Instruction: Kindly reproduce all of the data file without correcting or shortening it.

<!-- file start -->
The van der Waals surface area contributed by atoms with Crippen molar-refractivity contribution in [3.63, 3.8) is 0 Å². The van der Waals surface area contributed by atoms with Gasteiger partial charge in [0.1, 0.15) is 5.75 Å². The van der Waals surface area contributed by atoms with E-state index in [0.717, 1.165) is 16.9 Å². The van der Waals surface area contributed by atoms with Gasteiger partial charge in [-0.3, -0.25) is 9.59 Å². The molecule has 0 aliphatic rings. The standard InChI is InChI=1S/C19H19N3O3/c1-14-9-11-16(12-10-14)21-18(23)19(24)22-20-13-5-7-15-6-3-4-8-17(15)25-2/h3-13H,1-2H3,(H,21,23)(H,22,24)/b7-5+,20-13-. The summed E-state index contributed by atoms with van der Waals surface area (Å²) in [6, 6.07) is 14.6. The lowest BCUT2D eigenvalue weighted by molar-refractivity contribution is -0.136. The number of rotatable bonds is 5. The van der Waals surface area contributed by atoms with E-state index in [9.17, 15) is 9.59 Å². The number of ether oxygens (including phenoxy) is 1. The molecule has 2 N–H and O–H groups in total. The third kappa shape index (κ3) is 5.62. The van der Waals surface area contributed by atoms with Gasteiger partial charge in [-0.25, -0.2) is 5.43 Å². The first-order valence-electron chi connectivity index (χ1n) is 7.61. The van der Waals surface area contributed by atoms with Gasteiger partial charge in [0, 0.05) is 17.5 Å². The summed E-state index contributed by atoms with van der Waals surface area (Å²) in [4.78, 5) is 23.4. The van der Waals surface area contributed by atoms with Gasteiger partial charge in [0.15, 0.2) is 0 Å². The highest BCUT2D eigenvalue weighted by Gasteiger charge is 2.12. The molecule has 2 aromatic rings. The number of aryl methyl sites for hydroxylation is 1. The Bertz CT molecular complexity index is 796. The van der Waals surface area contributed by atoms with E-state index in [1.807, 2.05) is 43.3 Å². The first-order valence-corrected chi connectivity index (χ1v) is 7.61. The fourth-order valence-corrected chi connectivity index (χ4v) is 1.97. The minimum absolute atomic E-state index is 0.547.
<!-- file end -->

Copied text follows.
The van der Waals surface area contributed by atoms with Crippen molar-refractivity contribution in [3.63, 3.8) is 0 Å². The van der Waals surface area contributed by atoms with Gasteiger partial charge in [0.1, 0.15) is 5.75 Å². The van der Waals surface area contributed by atoms with E-state index in [0.717, 1.165) is 16.9 Å². The van der Waals surface area contributed by atoms with Gasteiger partial charge in [-0.3, -0.25) is 9.59 Å². The molecule has 0 aliphatic rings. The standard InChI is InChI=1S/C19H19N3O3/c1-14-9-11-16(12-10-14)21-18(23)19(24)22-20-13-5-7-15-6-3-4-8-17(15)25-2/h3-13H,1-2H3,(H,21,23)(H,22,24)/b7-5+,20-13-. The summed E-state index contributed by atoms with van der Waals surface area (Å²) in [6, 6.07) is 14.6. The lowest BCUT2D eigenvalue weighted by molar-refractivity contribution is -0.136. The number of rotatable bonds is 5. The van der Waals surface area contributed by atoms with E-state index in [9.17, 15) is 9.59 Å². The number of ether oxygens (including phenoxy) is 1. The molecule has 2 N–H and O–H groups in total. The third kappa shape index (κ3) is 5.62. The van der Waals surface area contributed by atoms with Gasteiger partial charge in [-0.25, -0.2) is 5.43 Å². The first-order valence-electron chi connectivity index (χ1n) is 7.61. The van der Waals surface area contributed by atoms with Gasteiger partial charge in [0, 0.05) is 17.5 Å². The summed E-state index contributed by atoms with van der Waals surface area (Å²) in [4.78, 5) is 23.4. The van der Waals surface area contributed by atoms with Gasteiger partial charge in [0.15, 0.2) is 0 Å². The highest BCUT2D eigenvalue weighted by Gasteiger charge is 2.12. The molecule has 2 aromatic rings. The number of aryl methyl sites for hydroxylation is 1. The Bertz CT molecular complexity index is 796. The van der Waals surface area contributed by atoms with E-state index in [1.807, 2.05) is 43.3 Å². The first-order valence-corrected chi connectivity index (χ1v) is 7.61. The fourth-order valence-corrected chi connectivity index (χ4v) is 1.97. The minimum absolute atomic E-state index is 0.547.